The Hoosier Cavefish, a new and endangered species from the caves of southern Indiana

May 29, 2014
This is the Hoosier cavefish, a new eyeless cavefish is described from Indiana. Credit: Matthew Niemiller

A new eyeless cavefish is described from Indiana and named after the Indiana Hoosiers. It is the first new cavefish species described from the U.S. in 40 years. Notably, it has an anus right behind its head, and the females brood their young in their gill chamber. The new species was described in the open access journal ZooKeys.

The new , Amblyopsis hoosieri, is the closest relative of a species (A. spelaea) from the longest cave system in the world, Mammoth Cave in Kentucky. These two species are separated by the Ohio River, which also separates the states of Indiana and Kentucky.

The species from south of the Ohio River, A. spelaea, has a knockout mutation in the genetic sequence of rhodopsin, a gene important in vision. The new species, on the other hand, lacks this mutation and maintains a functional rhodopsin gene, despite lacking eyes and vision. The new species shows distinct morphological differences compared to its southern congener. It has a plumper, Bibendum-like body and shorter fins. It also has smaller mechanosensory neuromasts on papillae, which allow them to sense movement in the dark waters of the caves they are found in.

The authors decided to name the new species, A. hoosieri, the Hoosier Cavefish, not only after the Indiana Hoosiers team, but mainly to honor the proximity of the to Indiana University and several famed ichthyologists who worked there. "The senior author of the manuscript is a fervent fan of Indiana Hoosier basketball, but the first author is an alumni of the University of Michigan and is not. Also notable is that the middle author of the publication is currently an undergraduate at Louisiana State University." explain the authors.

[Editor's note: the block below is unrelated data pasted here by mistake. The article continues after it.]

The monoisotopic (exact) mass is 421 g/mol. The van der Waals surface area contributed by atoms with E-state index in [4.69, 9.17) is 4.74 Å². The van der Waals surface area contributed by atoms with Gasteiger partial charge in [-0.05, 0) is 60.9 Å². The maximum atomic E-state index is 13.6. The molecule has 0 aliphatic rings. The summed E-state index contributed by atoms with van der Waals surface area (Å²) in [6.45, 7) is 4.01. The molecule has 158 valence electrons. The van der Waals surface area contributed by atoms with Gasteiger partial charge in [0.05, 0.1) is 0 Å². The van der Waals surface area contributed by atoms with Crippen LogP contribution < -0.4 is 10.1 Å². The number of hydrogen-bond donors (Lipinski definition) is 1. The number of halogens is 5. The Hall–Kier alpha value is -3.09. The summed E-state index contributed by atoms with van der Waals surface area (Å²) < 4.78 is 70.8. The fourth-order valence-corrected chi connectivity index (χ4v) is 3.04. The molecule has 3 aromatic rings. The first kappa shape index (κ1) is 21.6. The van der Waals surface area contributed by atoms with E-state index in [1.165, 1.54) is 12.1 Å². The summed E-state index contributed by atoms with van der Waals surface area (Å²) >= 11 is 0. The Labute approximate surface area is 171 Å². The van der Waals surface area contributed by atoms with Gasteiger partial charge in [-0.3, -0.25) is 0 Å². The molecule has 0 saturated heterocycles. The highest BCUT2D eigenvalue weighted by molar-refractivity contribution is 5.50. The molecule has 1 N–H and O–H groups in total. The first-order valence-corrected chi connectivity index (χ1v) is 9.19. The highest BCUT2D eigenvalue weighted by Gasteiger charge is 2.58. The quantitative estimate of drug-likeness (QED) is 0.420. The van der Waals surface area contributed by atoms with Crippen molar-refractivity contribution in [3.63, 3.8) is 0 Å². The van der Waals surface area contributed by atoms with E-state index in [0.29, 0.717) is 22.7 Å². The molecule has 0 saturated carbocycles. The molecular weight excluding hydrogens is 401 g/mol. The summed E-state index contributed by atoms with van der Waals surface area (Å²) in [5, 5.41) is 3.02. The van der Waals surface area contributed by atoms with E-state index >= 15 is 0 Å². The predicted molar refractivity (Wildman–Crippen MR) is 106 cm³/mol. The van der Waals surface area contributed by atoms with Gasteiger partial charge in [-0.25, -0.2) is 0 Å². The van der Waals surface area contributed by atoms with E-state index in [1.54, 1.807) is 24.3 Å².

Indiana University used to be the Mecca of North American Ichthyology but unfortunately it no longer has an ichthyology department. David Starr Jordan (1851–1931), The Father of North American Ichthyology, spent much of his distinguished career at Indiana University, later going on to be the first Chancellor of Stanford University. It is said that all living North American ichthyologists can trace their lineage of graduate training back to Jordan (e.g., Chakrabarty - Fink - Weitzman - Myers - Jordan).

Carl Eigenmann (1863–1927) was also one of the greatest ichthyologists and studied many blind vertebrates, while at Indiana University. It was very likely that he was actually the first person to have collected what we now recognize as Amblyopsis hoosieri. Notably, Eigenmann's wife Rosa (1858–1947) is considered by many to be the first female ichthyologist. She and her husband described more than 100 species together.

Explore further: Lurking in the darkness of Chinese caves five new species of armored spiders come to light

More information: Chakrabarty P, Prejean JA, Niemiller ML (2014) The Hoosier cavefish, a new and endangered species (Amblyopsidae, Amblyopsis) from the caves of southern Indiana. ZooKeys 412: 41–57. DOI: 10.3897/zookeys.412.7245

add to favorites email to friend print save as pdf

Related Stories

New horned lizard species found in southern Mexico

May 15, 2014

An article published in the current issue of the journal Herpetologica describes a new horned lizard species that lives in Mexico. Body size, tail length, and scale texture and layout distinguish this new species, which ...

Ancient ancestor of tulip tree line identified

Sep 12, 2013

The modern-day tulip tree, state tree of Indiana as well as Kentucky and Tennessee, can trace its lineage back to the time of the dinosaurs, according to newly published research by an Indiana University ...

Recommended for you

A vegetarian carnivorous plant

Dec 19, 2014

Carnivorous plants catch and digest tiny animals in order and derive benefits for their nutrition. Interestingly the trend towards vegetarianism seems to overcome carnivorous plants as well. The aquatic carnivorous bladderwort, ...

User comments : 0

Please sign in to add a comment. Registration is free, and takes less than a minute. Read more

Click here to reset your password.
Sign in to get notified via email when new comments are made.